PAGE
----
In fairness, I have read that the charge is for the cost of reading meters and sending out bills – but with smart meters installed that tell firms what you’ve used without anyone having to come to your home, and with the facility for people to receive bills by a new-fangled device called email, those costs now must be very low compared with times in even the recent past. Why are the standing charges not being reduced, then?

Taking the subject back to energy, if standing charges on water are a rip-off, how do we know that the energy firms aren’t also charging us far more than is reasonable?

Answer: we don’t.

One rule for them: MPs get up to £16,305 per year for up to three children, but restrict your child benefit to two kids and £2,080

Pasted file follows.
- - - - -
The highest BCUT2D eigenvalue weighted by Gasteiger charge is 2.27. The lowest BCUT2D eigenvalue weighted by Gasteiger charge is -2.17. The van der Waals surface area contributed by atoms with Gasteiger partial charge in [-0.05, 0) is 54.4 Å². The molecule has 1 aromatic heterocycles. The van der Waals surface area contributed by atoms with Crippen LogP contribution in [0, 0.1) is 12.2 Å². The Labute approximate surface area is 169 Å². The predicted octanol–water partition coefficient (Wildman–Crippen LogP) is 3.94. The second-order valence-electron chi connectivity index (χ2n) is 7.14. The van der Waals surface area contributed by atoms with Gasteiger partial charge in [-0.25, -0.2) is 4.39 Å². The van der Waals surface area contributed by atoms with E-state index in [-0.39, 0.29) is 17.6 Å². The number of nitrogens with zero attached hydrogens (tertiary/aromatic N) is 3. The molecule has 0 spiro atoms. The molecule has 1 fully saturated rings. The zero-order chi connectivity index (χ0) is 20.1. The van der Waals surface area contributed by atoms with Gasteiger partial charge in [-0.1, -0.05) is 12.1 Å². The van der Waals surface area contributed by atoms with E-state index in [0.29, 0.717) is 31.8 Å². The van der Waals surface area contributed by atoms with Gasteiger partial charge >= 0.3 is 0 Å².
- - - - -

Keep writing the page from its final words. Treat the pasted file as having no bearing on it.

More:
Yes indeed.

Current salary for a backbench MP is around £84-5,000. They get expenses to pay for food, rent and bills (on the second homes they need in London, if I recall correctly), and they also receive £5,435 per year to pay bills related to their children, for a maximum of three children. That’s around £104.23 per week, per child, up to £312.69 – let’s round it up to £312.70.

If you have three children, you won’t receive any child benefit for one of them. You then get £24 per week for the eldest and £15.90 for the second child: £39.90 per week or around £2,080 per year.

Your MP thinks this is fair – even those in the Labour Party who should be demanding equality for everybody (possibly with a few exceptions).

This is why we need to think very carefully about who we allow into Parliament and what they should be elected to do.